Processor technology promises big boost to consumer SSDs

SandForce said its new SSD controller will offer 250MB/sec. sustained reads and writes

SandForce Inc. announced today a new family of solid-state disk (SSD) processors that the company claims will allow lower-cost, commodity NAND flash memory to be used in data center operations. The disks will also be faster and more reliable for use in mobile applications, the company said.

Saratoga, Calif.-based SandForce, which has been quietly working on the technology over the past three years, said its controller technology will allow multilayer cell (MLC) NAND flash memory to take the place of single-layer cell (SLC) memory in data centers, reducing the cost per gigabyte of capacity by three or four times.

SandForce said the SF-1000 SSD processor series, with its DuraClass firmware, will address the endurance, reliability and data retention issues associated with MLC NAND flash memory.

Jeff Janukowicz, an analyst at research firm IDC, said SandForce's new processor could be a major catalyst for increasing SSD adoption in the enterprise.

"These [kinds of] products should have a highly positive impact on efficiency and total cost of ownership when used in IT applications such as virtualization, transactional databases and automated financial trading -- applications which can immediately benefit from the dramatic increase in performance and performance-per-watt that SSDs provide over [hard disk drives]," he said.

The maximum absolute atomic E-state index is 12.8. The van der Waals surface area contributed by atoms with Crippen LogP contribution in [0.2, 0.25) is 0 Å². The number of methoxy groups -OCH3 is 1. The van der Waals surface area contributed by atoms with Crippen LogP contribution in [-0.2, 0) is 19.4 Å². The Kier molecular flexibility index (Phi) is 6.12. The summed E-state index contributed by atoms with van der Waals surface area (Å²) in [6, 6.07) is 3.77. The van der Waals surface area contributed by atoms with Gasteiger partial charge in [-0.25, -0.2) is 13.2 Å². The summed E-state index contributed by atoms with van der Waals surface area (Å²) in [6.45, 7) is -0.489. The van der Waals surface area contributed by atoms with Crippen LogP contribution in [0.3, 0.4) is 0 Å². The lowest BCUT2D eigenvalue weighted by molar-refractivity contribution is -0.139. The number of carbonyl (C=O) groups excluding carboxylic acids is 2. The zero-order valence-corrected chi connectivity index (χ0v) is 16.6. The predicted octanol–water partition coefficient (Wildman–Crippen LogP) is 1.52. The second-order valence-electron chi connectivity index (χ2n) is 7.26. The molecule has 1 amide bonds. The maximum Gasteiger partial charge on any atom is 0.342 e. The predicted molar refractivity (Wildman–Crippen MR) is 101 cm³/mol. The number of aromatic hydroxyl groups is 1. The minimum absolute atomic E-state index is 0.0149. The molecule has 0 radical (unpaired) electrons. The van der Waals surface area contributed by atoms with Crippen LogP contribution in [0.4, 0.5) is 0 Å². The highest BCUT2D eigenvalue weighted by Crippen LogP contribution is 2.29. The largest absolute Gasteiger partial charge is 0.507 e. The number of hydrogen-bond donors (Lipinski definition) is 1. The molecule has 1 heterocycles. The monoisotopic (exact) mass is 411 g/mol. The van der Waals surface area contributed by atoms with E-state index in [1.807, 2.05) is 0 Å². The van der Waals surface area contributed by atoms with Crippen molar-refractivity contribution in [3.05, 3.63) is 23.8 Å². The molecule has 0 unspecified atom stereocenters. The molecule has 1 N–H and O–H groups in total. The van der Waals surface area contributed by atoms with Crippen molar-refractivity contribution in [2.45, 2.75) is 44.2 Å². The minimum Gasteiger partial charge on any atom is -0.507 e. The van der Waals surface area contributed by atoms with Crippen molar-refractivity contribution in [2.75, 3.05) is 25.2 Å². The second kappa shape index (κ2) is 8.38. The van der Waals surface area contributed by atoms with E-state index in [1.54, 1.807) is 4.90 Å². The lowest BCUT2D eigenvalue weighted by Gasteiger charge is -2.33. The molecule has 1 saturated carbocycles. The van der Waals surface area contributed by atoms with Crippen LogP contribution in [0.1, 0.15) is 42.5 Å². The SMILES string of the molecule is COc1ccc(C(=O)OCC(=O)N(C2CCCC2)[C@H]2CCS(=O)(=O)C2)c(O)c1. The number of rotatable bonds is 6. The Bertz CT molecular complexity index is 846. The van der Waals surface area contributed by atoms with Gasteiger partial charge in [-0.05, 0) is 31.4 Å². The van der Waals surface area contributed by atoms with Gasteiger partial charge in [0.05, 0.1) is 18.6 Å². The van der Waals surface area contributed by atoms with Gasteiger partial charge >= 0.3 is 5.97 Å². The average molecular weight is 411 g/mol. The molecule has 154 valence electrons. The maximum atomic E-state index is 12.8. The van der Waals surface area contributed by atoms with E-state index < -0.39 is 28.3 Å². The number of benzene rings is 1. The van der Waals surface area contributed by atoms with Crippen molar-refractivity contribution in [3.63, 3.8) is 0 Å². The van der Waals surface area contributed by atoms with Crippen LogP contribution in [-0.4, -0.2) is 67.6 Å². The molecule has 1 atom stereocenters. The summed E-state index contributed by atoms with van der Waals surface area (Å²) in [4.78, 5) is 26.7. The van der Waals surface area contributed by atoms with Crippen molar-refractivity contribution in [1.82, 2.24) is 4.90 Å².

SLC NAND flash memory stores one bit per cell, enabling it to natively offer much higher read/write speeds than MLC as well as up to 100,000 write cycles per solid-state disk drive, compared with 2,000 to 10,000 write cycles for MLC memory. MLC memory stores two or more bits per cell, which offers higher capacity, but requires more complicated firmware to automate the reallocation of data throughout the drive as it is stored and erased.

SSD is a recent phenomenon in enterprises that allows greater throughput for I/O intensive applications, such as relational databases. Corporations adopting SSD as a "tier zero" level of storage in their storage-area networks (SAN) above high-end Fibre Channel and serial-attached SCSI (SAS) hard disk drives, have only trusted SLC SSD. Because of its lower price and higher capacity, MLC SSD has been popular for consumer-type applications, such as mobile computing and USB flash drives.

Resellers such as IBM and EMC Corp. have been adding SSD to their high-end arrays in recent months.

Mike Desens, IBM's vice president for system design, said SandForce's SF-1000 SSD processor family promises to offer MLC SSD that can be reliably used in mission-critical storage environments.

"These innovations can be truly disruptive and will accelerate the adoption of solid-state technologies across the data center," Desens said.

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